How Breast Cancer Can Increase Heart Disease Risk
Cardio-oncologists specialize in early detection and management of heart disease in cancer patients throughout all stages of cancer therapy and survivorship.
It’s common knowledge that therapies such as chemotherapy and radiation have saved the lives of millions over the years. In fact, it’s likely you even know someone who’s benefited from these treatments. If you’ve supported a friend or loved one through a cancer journey, you know the side effects most often associated with cancer. These are the side effects you see during treatment, read about and hear about — things like burns, hair loss, nausea and weight loss.
But what you may not know — and what isn’t talked about much — are the residual side effects a cancer survivor may face after treatment. Unfortunately, the same therapies that can save your life may also put you at risk for other serious health problems, like heart disease. It’s important to know these risks so you can help protect yourself or a loved one.
Minimizing Treatment Effects
Since your care team will be at your side for every step of your cancer journey — from diagnosis through treatment and beyond — make them your most trusted resource. With their help, there are many steps you can take to help minimize the effects of your chemotherapy and radiation treatments. This may include things like delivering chemotherapy slowly instead of in one dose or using beta-blockers (a type of blood pressure medication) to reduce the toxic effects.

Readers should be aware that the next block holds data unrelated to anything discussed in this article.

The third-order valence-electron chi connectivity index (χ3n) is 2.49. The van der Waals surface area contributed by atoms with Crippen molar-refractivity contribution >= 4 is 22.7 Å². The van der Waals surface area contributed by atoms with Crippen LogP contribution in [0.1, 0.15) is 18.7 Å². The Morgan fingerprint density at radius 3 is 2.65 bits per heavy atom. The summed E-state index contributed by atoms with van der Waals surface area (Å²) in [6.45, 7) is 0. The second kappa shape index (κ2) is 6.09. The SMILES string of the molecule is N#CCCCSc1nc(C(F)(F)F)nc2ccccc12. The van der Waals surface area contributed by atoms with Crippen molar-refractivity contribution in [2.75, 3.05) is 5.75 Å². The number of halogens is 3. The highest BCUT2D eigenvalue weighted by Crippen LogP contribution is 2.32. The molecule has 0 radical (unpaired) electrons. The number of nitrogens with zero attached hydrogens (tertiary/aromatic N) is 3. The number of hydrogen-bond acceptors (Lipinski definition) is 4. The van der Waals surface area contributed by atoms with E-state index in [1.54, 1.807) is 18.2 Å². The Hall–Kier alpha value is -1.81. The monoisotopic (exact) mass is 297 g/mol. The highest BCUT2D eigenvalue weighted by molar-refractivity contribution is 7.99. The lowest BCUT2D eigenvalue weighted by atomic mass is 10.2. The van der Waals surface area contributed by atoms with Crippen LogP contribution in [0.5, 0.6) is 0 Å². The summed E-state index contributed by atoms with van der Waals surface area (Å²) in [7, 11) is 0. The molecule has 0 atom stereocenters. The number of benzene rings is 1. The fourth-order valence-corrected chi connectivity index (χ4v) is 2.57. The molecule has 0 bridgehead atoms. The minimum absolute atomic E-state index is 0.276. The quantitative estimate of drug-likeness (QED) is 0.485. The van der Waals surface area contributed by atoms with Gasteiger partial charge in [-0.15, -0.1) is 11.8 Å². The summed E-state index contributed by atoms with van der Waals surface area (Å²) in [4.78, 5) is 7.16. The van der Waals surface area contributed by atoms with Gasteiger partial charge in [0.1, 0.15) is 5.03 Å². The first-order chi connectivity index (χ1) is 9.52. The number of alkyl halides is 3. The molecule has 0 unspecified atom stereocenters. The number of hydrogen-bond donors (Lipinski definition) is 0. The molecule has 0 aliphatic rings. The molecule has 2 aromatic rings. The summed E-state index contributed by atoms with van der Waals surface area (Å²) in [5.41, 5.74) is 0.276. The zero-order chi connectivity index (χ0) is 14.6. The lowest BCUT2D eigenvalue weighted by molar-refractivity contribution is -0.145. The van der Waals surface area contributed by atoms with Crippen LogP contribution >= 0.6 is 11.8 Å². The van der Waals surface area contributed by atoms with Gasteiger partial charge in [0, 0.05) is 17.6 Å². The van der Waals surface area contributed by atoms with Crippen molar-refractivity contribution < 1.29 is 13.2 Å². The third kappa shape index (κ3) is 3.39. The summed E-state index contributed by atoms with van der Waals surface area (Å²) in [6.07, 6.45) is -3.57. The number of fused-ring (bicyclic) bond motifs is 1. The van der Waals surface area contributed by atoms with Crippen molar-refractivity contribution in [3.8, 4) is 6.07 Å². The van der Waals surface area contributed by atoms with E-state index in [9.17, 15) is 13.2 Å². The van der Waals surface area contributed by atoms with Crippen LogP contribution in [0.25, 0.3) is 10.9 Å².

What You Can Do to Protect Your Heart
To minimize the effects of chemo and radiation on your heart during and after breast cancer treatment, maintain a heart-healthy lifestyle as much as possible. This includes:
- Eating a healthy diet with plenty of fruits and vegetables
- Getting 30 minutes of aerobic exercise daily
- Managing your blood pressure and cholesterol levels
Because women have some different symptoms of heart attack than men, it’s important to know them. Symptoms can include chest pain, shortness of breath or tightness in the chest, and also:
- Cold sweat
- Nausea or indigestion
- Pressure between the shoulder blades
- Rapid heartbeat
- Weakness or extreme fatigue
Ask if your care team has a doctor who specializes in early detection and management of heart disease in cancer patients throughout all stages of cancer therapy and survivorship. And consider scheduling an appointment with a cardio-oncologist.
If you’re facing a breast cancer diagnosis, it’s likely your treatment will include chemotherapy, radiation therapy or both. Cardio-oncologists are ready to provide specialized evaluation and treatment throughout your breast cancer diagnosis and treatment to help protect your whole health.
Originally published by AdventHealth; reprinted with permission.